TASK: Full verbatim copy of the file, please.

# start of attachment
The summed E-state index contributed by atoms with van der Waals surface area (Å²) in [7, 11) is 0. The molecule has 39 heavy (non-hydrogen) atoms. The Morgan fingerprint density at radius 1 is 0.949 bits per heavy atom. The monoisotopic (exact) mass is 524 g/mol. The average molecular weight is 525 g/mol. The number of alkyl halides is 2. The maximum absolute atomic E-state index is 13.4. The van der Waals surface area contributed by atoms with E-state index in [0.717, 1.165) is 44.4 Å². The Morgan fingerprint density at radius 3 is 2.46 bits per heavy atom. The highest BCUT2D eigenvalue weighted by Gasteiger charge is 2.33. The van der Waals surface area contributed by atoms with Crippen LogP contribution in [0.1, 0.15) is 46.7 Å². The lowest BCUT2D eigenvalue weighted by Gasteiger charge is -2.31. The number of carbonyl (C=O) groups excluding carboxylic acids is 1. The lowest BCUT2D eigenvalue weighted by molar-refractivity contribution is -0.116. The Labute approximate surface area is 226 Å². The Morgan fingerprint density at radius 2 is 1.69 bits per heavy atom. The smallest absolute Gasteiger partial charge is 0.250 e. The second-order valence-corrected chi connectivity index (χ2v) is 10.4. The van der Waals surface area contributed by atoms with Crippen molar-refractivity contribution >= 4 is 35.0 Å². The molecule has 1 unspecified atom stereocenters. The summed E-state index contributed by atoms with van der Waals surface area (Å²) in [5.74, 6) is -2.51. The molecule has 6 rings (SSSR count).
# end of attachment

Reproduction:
The summed E-state index contributed by atoms with van der Waals surface area (Å²) in [7, 11) is 0. The molecule has 39 heavy (non-hydrogen) atoms. The Morgan fingerprint density at radius 1 is 0.949 bits per heavy atom. The monoisotopic (exact) mass is 524 g/mol. The average molecular weight is 525 g/mol. The number of alkyl halides is 2. The maximum absolute atomic E-state index is 13.4. The van der Waals surface area contributed by atoms with E-state index in [0.717, 1.165) is 44.4 Å². The Morgan fingerprint density at radius 3 is 2.46 bits per heavy atom. The highest BCUT2D eigenvalue weighted by Gasteiger charge is 2.33. The van der Waals surface area contributed by atoms with Crippen LogP contribution in [0.1, 0.15) is 46.7 Å². The lowest BCUT2D eigenvalue weighted by Gasteiger charge is -2.31. The number of carbonyl (C=O) groups excluding carboxylic acids is 1. The lowest BCUT2D eigenvalue weighted by molar-refractivity contribution is -0.116. The Labute approximate surface area is 226 Å². The Morgan fingerprint density at radius 2 is 1.69 bits per heavy atom. The smallest absolute Gasteiger partial charge is 0.250 e. The second-order valence-corrected chi connectivity index (χ2v) is 10.4. The van der Waals surface area contributed by atoms with Crippen molar-refractivity contribution >= 4 is 35.0 Å². The molecule has 1 unspecified atom stereocenters. The summed E-state index contributed by atoms with van der Waals surface area (Å²) in [5.74, 6) is -2.51. The molecule has 6 rings (SSSR count).